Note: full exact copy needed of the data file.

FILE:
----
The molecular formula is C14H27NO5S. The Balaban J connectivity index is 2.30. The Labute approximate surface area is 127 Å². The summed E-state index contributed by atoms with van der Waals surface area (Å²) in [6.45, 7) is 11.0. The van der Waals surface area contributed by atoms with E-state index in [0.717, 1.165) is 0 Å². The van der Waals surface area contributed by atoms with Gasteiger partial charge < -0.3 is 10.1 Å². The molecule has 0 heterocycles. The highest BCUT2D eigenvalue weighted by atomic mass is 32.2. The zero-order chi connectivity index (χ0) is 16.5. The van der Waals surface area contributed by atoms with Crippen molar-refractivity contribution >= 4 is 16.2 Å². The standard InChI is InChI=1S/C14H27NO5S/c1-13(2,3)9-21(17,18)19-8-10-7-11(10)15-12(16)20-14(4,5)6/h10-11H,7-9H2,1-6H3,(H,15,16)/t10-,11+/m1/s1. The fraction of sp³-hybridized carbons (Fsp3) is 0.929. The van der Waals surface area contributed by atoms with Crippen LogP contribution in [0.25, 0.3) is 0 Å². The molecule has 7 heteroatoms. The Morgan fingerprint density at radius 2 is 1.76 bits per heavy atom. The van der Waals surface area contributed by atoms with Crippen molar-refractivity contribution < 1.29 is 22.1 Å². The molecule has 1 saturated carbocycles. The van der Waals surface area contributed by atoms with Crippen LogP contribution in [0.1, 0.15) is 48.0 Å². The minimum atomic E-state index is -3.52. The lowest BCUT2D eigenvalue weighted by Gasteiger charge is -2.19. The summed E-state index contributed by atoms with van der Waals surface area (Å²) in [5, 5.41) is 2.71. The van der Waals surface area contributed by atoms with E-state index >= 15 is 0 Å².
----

The molecular formula is C14H27NO5S. The Balaban J connectivity index is 2.30. The Labute approximate surface area is 127 Å². The summed E-state index contributed by atoms with van der Waals surface area (Å²) in [6.45, 7) is 11.0. The van der Waals surface area contributed by atoms with E-state index in [0.717, 1.165) is 0 Å². The van der Waals surface area contributed by atoms with Gasteiger partial charge < -0.3 is 10.1 Å². The molecule has 0 heterocycles. The highest BCUT2D eigenvalue weighted by atomic mass is 32.2. The zero-order chi connectivity index (χ0) is 16.5. The van der Waals surface area contributed by atoms with Crippen molar-refractivity contribution >= 4 is 16.2 Å². The standard InChI is InChI=1S/C14H27NO5S/c1-13(2,3)9-21(17,18)19-8-10-7-11(10)15-12(16)20-14(4,5)6/h10-11H,7-9H2,1-6H3,(H,15,16)/t10-,11+/m1/s1. The fraction of sp³-hybridized carbons (Fsp3) is 0.929. The van der Waals surface area contributed by atoms with Crippen LogP contribution in [0.25, 0.3) is 0 Å². The molecule has 7 heteroatoms. The Morgan fingerprint density at radius 2 is 1.76 bits per heavy atom. The van der Waals surface area contributed by atoms with Crippen molar-refractivity contribution < 1.29 is 22.1 Å². The molecule has 1 saturated carbocycles. The van der Waals surface area contributed by atoms with Crippen LogP contribution in [0.1, 0.15) is 48.0 Å². The minimum atomic E-state index is -3.52. The lowest BCUT2D eigenvalue weighted by Gasteiger charge is -2.19. The summed E-state index contributed by atoms with van der Waals surface area (Å²) in [5, 5.41) is 2.71. The van der Waals surface area contributed by atoms with E-state index >= 15 is 0 Å².